A new way to move beyond the “status quo” of global workforce management
Scott Hamilton, President & CEO
Executive Next Practices Institute • firstname.lastname@example.org
In a turbulent global economy, characterized by uncertainty and disruption, business leaders are forced to re-examine their workforce strategies in light of both short and long term survival.
Many C-level executives will turn to best practices—competitive benchmarking techniques that sometimes been proven to produce reliable results.
While best practices may serve companies well during times of incremental change, their reliability is questionable in times of rapid and disruptive (think Instagram) business shifts.
Finally, legacy behaviors, long institutionalized policies, and comfort with the “status quo” contribute barriers to innovation.
At the Executive Next Practices Institute, we urge leaders to leave best practices behind and move forward by developing next practices.
What are next practices?
Next practices are defined as processes, ideas and structure that can fundamentally change the way your organization operates and behaves. A true next practice increases both your internal capability to execute and creates extraordinary value (Potential ROI of 5% to 50%). It may be as targeted as a change in a particular process such as on-boarding to larger market changing implications (think Netflix vs. Blockbuster).
Creating Next Practices
Step One: Craft a Winning Vision
The first step in creating next practices is developing a compelling vision for your organization. Your vision should be “embraceable”, that is, it can be shared among your entire team and articulates goal(s) that everyone will feel passionate about. Apple leader and visionary Steve Jobs excelled in this area. Jobs set a clear vision for the organization and then aligned Apple against the competition, establishing an even higher and more differentiated goal. Don’t be afraid to create a radical, challenging and bold vision for your team that will take them to the next level.
Step Two: Define the Change in Your Space
Market stagnation, technology advancements and demographic shifts open the way for the creation of a next practice. Define the nature of the change and how it might impact your value proposition, profitability, target market, workforce, etc. Map overall industry trends and look at early indicators of both overt and covert change. Red Digital (High Definition movie cameras) is dramatically changing the way movies are made- who is the “Red” in your industry?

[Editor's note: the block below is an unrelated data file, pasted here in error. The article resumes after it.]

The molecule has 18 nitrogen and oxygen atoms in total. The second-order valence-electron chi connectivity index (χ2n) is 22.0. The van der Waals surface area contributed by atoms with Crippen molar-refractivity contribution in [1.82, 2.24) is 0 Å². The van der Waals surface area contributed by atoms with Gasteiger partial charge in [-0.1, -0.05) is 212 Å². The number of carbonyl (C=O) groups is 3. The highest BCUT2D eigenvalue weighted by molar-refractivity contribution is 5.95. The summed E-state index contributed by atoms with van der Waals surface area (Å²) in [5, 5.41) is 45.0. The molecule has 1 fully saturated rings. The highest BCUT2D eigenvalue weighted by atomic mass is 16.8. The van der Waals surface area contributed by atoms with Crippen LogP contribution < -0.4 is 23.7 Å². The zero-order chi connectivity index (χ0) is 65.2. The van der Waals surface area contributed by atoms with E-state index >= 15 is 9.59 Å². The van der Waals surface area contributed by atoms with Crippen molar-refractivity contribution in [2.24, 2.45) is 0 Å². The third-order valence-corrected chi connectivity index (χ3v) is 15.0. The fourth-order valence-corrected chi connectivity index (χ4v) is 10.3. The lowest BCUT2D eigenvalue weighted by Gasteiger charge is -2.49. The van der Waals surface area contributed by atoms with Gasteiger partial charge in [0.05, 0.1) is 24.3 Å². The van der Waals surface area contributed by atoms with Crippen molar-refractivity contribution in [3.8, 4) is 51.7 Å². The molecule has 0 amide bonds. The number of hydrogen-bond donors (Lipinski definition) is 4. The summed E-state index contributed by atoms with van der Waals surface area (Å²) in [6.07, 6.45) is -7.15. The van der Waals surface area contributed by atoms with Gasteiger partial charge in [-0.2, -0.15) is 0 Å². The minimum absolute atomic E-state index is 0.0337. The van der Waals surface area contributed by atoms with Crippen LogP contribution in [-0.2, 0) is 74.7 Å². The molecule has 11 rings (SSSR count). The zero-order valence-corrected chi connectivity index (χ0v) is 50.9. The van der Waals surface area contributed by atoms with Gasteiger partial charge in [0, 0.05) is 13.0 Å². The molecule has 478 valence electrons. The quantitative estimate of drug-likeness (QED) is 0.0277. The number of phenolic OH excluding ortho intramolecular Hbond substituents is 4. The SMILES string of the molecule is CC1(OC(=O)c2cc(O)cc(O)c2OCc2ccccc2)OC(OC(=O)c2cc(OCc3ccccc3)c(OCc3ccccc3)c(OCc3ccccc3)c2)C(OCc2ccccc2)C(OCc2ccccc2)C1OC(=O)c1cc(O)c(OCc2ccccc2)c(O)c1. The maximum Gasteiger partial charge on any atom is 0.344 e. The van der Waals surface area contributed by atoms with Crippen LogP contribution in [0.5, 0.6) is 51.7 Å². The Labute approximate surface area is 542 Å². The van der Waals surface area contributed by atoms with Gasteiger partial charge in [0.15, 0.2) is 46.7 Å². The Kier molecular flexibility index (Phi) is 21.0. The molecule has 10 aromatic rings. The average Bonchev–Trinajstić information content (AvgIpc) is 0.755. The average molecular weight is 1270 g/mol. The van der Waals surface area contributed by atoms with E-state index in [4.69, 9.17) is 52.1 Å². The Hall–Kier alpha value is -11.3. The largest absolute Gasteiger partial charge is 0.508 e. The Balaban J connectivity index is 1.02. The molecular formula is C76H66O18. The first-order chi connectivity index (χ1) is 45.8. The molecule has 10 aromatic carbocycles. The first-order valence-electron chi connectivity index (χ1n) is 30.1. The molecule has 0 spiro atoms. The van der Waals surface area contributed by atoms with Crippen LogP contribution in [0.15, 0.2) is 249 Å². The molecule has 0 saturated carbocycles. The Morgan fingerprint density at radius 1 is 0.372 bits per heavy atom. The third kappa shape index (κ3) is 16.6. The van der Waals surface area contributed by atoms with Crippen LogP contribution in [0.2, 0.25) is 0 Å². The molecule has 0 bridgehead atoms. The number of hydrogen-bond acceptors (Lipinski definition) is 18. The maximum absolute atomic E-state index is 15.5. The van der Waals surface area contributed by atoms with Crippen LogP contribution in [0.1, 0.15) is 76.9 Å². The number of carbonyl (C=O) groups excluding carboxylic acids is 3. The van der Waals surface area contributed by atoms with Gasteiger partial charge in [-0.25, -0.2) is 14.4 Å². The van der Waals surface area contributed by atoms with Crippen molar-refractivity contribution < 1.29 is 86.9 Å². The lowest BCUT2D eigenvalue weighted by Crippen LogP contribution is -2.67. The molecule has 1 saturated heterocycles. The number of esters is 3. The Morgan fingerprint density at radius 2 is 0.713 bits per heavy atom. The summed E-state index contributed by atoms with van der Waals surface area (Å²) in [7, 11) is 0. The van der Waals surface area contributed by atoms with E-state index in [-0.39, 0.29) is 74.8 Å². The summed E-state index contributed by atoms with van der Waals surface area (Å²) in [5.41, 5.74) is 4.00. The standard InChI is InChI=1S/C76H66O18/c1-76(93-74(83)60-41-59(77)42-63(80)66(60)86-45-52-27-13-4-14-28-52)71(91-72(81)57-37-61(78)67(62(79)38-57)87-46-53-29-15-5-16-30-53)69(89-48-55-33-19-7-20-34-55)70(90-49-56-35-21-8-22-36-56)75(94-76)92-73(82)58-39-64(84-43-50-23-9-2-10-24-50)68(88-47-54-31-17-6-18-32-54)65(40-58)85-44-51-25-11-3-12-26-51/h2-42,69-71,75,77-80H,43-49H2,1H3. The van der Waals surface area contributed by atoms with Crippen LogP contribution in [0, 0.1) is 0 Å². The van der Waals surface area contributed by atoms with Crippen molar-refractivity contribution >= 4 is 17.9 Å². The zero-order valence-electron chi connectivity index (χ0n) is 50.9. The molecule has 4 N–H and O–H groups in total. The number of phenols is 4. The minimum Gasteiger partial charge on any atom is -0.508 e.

Step Three: Define Resources
How will a next practice affect the organization’s policies, processes and procedures? Take into account the full scope of the new or re-aligned resources you will need to make it happen. These elements include people, infrastructure and capital. General Electric has always been a leader in re-aligning resources to capitalize on market opportunities.
Step Four: Prioritize
Key factors can help determine which next practices should be implemented first. Determine their importance by examining business impact, urgency, relevance and contribution to profitability, among other things.
Step Five: Organize Cross-Functional Teams
Next practices innovation is best achieved in a workplace that supports both individual and team creativity. Next practices are also best achieved across functional lines in the organization (think Bell Labs). Single function teams tend to acquire “tunnel vision” and myopic to larger organizational issues or implications.
Step Six: Develop Next Practices
Basic selection criteria should guide next practices development. Does it enhance your decision making? Streamline a bureaucratic process? Create enhanced value proposition? Finally, track the ROI – anywhere from 5 to 50 percent is an indicator of a true breakthrough.
By developing next practices, you’ll put your organization on the leading edge, engage employees, increase your value proposition and remain ahead of the competition.
Copyright © Scott Hamilton 2012. All Rights Reserved.
About Scott Hamilton:
Hamilton is the President & CEO of the Executive Next Practices Institute and Founder of Nextworks™, a thought leader and research organization in which top leaders examine emerging trends and formulate new strategies to move them “beyond the status quo” (www.enpinstitute.com 888.857.9722).